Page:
Ever wondered how many punters actually make sense of all the track gallops reports in the newspapers and major form guides?

We all know those times mean a lot, but how the heck can you work it out, unless you are a racing man with a knowledge of training methods and the like?

Some punters, I know, always back the horses that clock the fastest gallops, though these are not necessarily reliable guides to future winners. Some horses are keen trackworkers who save nothing for raceday, others work too brilliantly for their own good. Then again, you have the lazy trackworkers, those horses which refuse to do more than is necessary in the mornings, yet manage to pull out all the stops in a race.

Trackwork can often alert you to longpriced winners. How often have you seen a horse lose at 50-1 and then win at 3-1 at its next start, in the same class of race? All too often, the only reason for the big support can be traced back to brilliant trackwork.

There is no doubt that trackwork times pay a vital role in determining a horse's fitness and winability. The problem for rank-and-file punters is to analyse the trackwork accurately. Unless you can do this, the morning gallops as reported in the press will remain a mystery and a waste.

My statistics show that by watching certain track gallop times you can latch on to horses who will perform well at their future outings. Now it is logical to assume, I believe, that if a horse can work over 600m in 36 seconds or less, over 800m in 48 seconds or less and over 1000 m in 61 seconds or less, that it is in good shape. It should be able to run well if it is raced before it has lost what I shall call its 'morning edge'.

In most cases, if the horses can match their morning workouts in a race, then they will win. By following these times, over a period of 12 months, I came up with winners at excellent prices, sometimes in the25-1 and33-1 bracket! We all pray for winners like those.

The one restrictive rule I applied was that the race the horses ran in must have been within seven days of their smart trackwork. The reason for this is simple enough - I wanted to back them when they were still fit and sharp.

You don't have to bother about which races you operate on. Any races will qualify as long as your horse has done his work on the track within the previous seven days. Sometimes, especially in races for two-year-olds, you will get two horses qualifying in the same race and when this happens you always back them both.

If there are three or more, then check the trackwork times and bet on the one with the best time. If they worked at different distances, add or subtract 12 seconds per 200m to bring them together.

Example: You find a race in which three horses are eligible, but all have been trailling over different distances. Horse A galloped 600 m in 341/2 seconds, Horse B did 800m in 47 seconds and Horse C went over 1000 m in 601/2 seconds.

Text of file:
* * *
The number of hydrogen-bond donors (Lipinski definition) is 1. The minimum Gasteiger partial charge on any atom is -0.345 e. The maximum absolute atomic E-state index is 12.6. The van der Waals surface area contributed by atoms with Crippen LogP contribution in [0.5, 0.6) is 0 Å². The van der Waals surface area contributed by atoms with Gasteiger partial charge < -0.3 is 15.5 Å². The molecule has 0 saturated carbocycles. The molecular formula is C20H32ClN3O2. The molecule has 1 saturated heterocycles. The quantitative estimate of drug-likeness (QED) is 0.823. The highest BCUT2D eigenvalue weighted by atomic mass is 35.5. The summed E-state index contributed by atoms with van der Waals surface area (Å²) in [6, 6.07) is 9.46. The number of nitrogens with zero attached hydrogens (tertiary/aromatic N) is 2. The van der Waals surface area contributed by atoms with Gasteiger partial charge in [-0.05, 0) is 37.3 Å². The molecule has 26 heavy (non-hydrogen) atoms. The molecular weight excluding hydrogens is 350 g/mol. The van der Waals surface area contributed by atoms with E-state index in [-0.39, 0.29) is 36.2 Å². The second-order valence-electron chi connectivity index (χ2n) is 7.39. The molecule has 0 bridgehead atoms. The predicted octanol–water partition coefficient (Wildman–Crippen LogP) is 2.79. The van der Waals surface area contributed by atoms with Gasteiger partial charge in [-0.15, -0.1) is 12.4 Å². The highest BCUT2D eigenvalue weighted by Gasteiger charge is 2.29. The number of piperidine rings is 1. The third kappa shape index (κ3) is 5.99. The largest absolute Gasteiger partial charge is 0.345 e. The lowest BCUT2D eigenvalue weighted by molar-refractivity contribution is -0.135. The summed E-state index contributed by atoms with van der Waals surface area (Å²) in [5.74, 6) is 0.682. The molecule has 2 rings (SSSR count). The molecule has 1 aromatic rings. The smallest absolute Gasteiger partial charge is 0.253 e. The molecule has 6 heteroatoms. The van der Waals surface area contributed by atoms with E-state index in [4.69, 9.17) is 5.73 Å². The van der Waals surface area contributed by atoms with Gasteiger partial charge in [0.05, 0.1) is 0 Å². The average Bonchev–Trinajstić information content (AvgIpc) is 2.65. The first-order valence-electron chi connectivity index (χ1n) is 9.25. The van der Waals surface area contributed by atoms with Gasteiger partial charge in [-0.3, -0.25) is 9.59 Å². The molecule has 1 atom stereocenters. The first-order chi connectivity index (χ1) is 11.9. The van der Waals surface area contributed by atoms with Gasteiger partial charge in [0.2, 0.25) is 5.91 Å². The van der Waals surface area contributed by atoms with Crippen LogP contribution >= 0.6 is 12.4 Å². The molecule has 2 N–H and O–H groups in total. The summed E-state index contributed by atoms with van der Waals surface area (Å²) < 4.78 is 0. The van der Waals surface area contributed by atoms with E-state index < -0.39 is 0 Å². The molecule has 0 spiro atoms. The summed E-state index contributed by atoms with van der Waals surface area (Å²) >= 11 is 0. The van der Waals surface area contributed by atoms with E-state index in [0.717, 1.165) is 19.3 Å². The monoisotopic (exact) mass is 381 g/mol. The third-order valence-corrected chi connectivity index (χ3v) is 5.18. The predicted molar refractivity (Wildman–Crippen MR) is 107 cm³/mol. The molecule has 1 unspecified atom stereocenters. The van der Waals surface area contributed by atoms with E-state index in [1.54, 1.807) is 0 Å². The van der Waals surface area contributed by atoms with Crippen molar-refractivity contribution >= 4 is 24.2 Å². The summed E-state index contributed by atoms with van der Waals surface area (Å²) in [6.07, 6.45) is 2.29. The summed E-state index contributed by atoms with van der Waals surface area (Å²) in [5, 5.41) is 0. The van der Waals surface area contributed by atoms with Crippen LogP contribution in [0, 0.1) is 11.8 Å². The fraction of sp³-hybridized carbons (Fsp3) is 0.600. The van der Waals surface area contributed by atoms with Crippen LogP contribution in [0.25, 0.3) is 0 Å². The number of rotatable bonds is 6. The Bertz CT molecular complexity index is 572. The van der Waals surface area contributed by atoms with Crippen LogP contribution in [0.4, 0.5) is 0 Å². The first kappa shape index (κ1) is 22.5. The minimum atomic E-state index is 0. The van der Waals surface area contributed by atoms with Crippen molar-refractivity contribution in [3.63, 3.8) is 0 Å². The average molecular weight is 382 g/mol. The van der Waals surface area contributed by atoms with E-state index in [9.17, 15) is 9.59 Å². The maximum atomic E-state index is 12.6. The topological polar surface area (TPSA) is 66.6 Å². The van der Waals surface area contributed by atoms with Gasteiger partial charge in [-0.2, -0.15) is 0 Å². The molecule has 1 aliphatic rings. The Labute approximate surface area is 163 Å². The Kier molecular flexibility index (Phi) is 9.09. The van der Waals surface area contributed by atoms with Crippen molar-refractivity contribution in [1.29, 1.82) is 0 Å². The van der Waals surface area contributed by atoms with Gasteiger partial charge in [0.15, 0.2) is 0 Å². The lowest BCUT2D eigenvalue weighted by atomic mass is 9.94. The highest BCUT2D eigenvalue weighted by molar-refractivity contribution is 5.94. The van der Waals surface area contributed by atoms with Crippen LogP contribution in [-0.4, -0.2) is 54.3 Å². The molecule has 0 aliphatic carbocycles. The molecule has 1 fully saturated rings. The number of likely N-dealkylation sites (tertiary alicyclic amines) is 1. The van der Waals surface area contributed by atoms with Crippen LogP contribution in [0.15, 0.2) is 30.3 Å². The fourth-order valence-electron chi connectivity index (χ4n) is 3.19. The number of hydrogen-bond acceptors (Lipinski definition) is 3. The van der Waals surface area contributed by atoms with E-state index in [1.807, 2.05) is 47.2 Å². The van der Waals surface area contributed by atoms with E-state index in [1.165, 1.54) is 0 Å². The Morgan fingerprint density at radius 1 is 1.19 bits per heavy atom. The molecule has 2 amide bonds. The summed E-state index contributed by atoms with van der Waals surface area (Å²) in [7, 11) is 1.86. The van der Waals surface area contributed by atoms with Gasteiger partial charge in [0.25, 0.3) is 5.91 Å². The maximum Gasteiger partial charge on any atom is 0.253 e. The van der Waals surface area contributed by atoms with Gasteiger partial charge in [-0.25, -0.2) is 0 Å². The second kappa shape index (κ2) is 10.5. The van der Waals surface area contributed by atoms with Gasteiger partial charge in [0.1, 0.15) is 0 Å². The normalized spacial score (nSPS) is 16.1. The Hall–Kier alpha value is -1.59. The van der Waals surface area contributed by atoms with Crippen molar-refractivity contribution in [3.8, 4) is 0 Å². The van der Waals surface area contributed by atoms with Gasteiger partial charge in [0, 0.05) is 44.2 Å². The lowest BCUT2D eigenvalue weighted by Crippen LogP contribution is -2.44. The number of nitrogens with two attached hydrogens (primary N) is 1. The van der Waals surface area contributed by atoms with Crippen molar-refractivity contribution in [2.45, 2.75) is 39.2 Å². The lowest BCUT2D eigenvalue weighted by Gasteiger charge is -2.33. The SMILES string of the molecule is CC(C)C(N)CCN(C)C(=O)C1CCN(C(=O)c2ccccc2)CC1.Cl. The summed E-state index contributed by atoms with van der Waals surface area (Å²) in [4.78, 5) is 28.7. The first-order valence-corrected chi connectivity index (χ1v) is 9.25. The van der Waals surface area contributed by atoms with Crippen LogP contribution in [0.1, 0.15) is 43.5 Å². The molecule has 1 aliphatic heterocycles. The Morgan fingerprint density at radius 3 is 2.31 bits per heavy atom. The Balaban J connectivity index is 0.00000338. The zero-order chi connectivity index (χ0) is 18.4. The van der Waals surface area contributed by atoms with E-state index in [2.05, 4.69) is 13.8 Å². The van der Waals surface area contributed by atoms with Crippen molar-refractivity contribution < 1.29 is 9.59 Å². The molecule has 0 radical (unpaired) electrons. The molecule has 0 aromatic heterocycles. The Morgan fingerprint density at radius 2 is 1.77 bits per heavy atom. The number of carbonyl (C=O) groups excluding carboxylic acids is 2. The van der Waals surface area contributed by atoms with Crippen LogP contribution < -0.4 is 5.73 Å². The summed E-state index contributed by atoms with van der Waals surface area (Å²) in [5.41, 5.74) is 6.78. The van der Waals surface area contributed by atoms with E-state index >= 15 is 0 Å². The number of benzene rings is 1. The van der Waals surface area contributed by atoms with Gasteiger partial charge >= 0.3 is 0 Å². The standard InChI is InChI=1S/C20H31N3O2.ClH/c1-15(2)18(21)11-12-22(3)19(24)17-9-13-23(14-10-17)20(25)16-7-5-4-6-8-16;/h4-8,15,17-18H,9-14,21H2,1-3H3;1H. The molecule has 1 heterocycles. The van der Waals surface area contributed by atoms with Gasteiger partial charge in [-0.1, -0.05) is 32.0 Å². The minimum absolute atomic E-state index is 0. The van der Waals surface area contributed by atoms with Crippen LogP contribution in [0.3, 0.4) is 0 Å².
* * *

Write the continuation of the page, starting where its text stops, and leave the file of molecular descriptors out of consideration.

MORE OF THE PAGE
To bring them together for comparison, add 24 seconds to the first horse's workout time, 12 seconds to the second one and you will have three figures to look at - 581/2 seconds, 59 and 601/2 seconds. We have brought all the track times together for a theoretical 1000 m workout and we find that Horse A has the best time with 581/2 seconds. He thus becomes the selection for the race.

I stress that you only make this comparison if you have three or more eligible horses in the one race. In the instances where you have two qualifiers, the prices available should be enough for you to cover backing both.

The times I work to for the trackwork gallops are pretty exacting ones, and you will not find a great many horses achieving them. But the ones that do are the ones you are interested in.

You can check your daily newspapers for trackwork information, but your best source is the Sportsman. It devotes an entire page to trackwork gallopers in the major States and all the times are clearly published. A quick check of the Thursday gallops listed in the Sportsman issue for May 3, revealed only a few horses working inside my standout times, but the tracks were rain-affected and this may have caused the lack of pace.

At Eagle Farm, Goldorme and Capri Dancer went over 600m in 35.7 seconds and High Signal went over 1000m in 61 seconds. At Morphettville in South Australia, Testimony, Confucious Flyer and Zaumidir worked over 800m in 46.5 seconds.

By the time you read this, all these horses would probably have run, so you can check past results to see how they performed within seven days of May 1.

The rules, then, for the trackwork method are as follows:

  1. List all the horses with trackwork of (a) 36 seconds or less for 600 m (b) 48 seconds or less for 800m (c) 61 seconds or less for 1000m
  2. Bet on them as many times as they run during the following seven days, but drop them after that period, regardless of whether they have run.
  3. Where there are two horses qualifying in the same race, back both. If there are three or more qualifiers in the same .race, apply the 12 seconds per 200m rule as explained earlier.
  4. Bet for a win only.

You will have a lot of fun and interest with this method. It could be that many of you, to get more action, would like to add one more second to the required times. So you would look for 600m trackworkers who clock 37 seconds or less, 800m horses working in 49 seconds and less and 1000m workers going 62 seconds or less.

By Des Green